Thursday, May 19, 2011

Comparative-Effectiveness Research: How Many Lives Will It Cost?

I write a lot over at John Goodman's Health Policy Blog.  For every original post, I also write about half a dozen comments on others' posts.  I don't usually share the latter here.

However, I was interested to see Dr. Goodman's take on a new paper published by the Center for Medicines in the Public Interest, an outfit which is often tagged as simply a mouthpiece for Big Pharma.  Here's what I wrote:
Yes, I certainly appreciated the last “dig” and I shake my head at the irony of PhRMA funding research designed to push back key elements of a law for which PhRMA lobbied and invested. I doubt that Obamacare would have passed without PhRMA’s support. If PhRMA had resisted Obamacare, the threat of Comparative-Effectiveness Research (CER) would not be nearly as great as it is today.

But that is water under the bridge. IMHO, Vernon & Goldberg have written a very good paper. Deriving a point estimate from one factor in a function that has many factors is obviously risky, but they have used scholarly sources appropriately. And they are obviously trying to have an impact on public policy so they communicated their findings in such a way as to generate as much “heat” as possible.

Isn’t that why we are in think tanks and not academic departments at universities? So that our research has impact in the real world and not just in articles in scholarly journals that few read?

If we are going to challenge people solely based on where they get their funding, without considering the work, then we must logically accept only research by amateur gentlemen who do if for free! I don’t think anyone fits that bill.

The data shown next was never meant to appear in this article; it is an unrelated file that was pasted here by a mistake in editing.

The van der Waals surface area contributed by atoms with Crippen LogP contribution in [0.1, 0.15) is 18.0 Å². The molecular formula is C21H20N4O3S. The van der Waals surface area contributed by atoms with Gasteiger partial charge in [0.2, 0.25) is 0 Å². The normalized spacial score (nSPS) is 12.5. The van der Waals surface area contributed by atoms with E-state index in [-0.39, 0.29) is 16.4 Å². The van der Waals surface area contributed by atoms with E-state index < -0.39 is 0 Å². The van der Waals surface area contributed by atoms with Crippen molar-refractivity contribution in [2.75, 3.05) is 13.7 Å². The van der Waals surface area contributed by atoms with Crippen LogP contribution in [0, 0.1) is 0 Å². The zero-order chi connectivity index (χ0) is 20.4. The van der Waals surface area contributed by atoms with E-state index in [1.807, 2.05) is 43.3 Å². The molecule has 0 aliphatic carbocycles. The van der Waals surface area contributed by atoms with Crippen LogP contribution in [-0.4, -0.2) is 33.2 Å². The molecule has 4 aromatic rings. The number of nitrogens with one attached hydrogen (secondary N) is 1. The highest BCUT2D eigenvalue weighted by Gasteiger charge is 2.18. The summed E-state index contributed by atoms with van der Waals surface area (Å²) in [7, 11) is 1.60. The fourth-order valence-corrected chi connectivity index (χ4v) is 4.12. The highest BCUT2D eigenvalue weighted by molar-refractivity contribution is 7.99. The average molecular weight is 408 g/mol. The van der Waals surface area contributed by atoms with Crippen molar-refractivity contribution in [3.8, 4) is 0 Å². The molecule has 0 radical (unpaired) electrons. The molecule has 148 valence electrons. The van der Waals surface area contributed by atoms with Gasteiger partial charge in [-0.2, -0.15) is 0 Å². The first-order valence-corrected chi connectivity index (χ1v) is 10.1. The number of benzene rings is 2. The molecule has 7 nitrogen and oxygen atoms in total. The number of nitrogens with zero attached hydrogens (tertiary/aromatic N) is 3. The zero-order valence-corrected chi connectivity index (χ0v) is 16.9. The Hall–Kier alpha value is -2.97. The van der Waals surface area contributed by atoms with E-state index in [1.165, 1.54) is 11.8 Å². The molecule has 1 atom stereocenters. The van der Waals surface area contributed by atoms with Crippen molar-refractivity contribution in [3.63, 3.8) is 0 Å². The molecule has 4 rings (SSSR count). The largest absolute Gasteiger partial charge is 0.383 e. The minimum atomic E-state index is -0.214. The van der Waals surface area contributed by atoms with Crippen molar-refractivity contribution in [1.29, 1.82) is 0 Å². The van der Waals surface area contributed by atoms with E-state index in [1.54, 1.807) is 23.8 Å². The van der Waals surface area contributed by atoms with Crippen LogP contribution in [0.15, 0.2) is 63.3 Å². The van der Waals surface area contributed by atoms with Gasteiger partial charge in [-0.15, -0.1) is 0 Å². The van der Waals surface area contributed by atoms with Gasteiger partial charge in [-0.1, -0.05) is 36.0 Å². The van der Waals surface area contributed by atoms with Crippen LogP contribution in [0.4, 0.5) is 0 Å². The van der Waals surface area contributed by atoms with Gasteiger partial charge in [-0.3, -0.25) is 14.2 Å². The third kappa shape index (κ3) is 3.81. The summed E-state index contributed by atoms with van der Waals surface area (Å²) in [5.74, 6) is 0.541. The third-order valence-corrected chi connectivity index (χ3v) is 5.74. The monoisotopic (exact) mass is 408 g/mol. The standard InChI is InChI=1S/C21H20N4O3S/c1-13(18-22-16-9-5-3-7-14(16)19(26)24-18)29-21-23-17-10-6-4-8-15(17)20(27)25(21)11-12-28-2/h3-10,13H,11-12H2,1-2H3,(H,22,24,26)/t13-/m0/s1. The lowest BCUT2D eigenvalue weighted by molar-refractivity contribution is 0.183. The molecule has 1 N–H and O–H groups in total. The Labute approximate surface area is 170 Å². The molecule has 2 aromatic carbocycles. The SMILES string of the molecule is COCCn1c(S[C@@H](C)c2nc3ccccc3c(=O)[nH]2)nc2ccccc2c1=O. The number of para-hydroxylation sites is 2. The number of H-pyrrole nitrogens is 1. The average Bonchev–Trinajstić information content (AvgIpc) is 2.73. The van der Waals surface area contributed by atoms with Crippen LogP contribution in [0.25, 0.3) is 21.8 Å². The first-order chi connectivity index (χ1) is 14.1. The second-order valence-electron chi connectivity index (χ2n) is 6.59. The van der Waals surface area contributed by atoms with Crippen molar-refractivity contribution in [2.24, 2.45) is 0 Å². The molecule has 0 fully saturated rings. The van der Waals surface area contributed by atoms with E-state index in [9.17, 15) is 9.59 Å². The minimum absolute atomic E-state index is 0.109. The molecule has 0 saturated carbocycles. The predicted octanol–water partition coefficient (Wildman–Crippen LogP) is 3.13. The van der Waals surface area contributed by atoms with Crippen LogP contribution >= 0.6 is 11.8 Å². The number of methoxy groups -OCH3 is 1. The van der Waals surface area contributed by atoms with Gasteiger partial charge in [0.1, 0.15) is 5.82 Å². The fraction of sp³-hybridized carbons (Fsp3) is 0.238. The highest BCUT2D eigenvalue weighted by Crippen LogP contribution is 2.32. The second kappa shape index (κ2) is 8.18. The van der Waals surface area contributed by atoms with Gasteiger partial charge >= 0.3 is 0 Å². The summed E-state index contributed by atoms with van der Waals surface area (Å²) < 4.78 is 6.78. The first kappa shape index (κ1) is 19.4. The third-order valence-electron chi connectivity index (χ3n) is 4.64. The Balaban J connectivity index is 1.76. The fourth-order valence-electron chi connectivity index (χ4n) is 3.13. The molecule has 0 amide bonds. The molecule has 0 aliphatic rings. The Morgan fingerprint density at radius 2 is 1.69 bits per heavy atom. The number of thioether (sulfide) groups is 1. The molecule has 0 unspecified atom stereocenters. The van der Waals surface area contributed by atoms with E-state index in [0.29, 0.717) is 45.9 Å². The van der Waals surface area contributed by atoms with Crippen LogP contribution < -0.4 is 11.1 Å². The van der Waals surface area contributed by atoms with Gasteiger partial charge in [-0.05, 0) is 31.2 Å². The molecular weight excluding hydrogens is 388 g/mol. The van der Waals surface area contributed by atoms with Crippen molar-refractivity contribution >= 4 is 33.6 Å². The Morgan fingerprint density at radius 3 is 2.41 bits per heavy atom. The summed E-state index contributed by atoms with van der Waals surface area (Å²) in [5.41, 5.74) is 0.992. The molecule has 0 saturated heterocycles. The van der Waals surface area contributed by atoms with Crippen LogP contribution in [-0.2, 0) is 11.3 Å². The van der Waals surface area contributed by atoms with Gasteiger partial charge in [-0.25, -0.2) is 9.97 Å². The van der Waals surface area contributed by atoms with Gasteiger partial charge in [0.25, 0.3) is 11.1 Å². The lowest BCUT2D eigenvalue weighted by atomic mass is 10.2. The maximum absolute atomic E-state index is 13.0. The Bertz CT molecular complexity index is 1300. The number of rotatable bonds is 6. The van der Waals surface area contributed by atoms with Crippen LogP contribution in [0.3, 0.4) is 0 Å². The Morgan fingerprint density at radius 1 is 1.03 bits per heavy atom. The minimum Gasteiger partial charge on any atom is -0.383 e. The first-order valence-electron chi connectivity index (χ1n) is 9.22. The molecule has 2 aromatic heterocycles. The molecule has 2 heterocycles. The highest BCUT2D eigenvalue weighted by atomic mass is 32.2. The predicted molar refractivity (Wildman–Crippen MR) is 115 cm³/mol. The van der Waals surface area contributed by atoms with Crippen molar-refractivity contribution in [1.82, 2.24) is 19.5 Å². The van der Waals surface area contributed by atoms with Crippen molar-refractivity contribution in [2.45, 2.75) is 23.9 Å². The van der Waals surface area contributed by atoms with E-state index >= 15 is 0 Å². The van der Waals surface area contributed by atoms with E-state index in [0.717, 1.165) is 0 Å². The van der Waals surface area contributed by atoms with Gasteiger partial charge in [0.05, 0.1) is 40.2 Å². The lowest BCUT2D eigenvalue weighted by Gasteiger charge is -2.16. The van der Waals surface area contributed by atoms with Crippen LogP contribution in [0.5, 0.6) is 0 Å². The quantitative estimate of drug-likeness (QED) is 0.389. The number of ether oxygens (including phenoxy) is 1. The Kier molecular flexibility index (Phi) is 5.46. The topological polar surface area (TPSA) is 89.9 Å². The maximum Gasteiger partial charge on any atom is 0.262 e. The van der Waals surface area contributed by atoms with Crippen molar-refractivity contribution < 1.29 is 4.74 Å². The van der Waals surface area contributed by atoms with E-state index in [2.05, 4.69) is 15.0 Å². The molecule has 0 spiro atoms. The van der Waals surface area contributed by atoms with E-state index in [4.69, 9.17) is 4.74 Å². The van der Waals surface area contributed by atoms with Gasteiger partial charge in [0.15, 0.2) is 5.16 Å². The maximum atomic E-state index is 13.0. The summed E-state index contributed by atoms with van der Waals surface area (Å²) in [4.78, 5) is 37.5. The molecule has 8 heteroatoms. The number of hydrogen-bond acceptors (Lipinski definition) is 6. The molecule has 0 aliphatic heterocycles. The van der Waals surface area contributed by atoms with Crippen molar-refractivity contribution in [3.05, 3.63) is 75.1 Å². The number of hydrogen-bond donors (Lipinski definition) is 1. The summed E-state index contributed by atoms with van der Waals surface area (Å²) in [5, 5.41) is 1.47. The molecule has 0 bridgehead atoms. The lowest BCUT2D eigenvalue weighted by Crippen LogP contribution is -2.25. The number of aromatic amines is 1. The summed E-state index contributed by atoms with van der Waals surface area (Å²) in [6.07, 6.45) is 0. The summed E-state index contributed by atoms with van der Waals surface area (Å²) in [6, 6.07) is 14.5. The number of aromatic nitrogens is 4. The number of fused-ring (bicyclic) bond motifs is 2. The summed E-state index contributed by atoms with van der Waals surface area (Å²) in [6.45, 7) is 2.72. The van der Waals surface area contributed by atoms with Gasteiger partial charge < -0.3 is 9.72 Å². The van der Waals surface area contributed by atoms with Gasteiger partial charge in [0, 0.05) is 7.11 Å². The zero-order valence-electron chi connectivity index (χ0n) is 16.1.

Even if we think the point estimate derived by Vernon & Goldberg is overconfident, it complements a principle that we champion: CER cannot be effectively achieved by a centralized bureaucracy. CER can only be effective when millions of patients, prescribers, scientists, and entrepreneurs are trying new medicines free of central control.

1 comment:

Wanda Jones, President, NCHI said...

Well, John--there are concrete reasons why the CER idea will be bad for the public. Think about the makeup of the committee--some 15 people. No matter how many staff they have, most of them will have to read something. How many different diseases and procedures are there? Let
's just say between 10,000 and 25,000.
If they try to be rigorous, they'll ask for the kind of professional research that is contracted out, and reported back in an academically pure fashion. How much time will that take? Add on the obligatory comments from the affected professional societies, so that another year goes by. At best 3 years per diagnosis or procedure. (It will cost real money to do this, too.) In the meantime, the science isn't standing still. What will happen is a kind of mudpie. People will be slogging through for an answer, all the while knowing that it will be obsolete when it comes out. But the most terrible thing is that it will stand as an answer until the next funding cycle, so that gradually the knowledge capital of healthcare will be eroded. Politicians believe that the best methods will be identified and will prevail. No, the methods considered standard by the current publishers of standards and protocols will prevail.

We are in the hot bed of genetics research; I dare the CER people to do an honest comparative of cancer treatments against honest to God genetic cures. Imagine protecting future patients from chemo--a true debilitating set of drugs.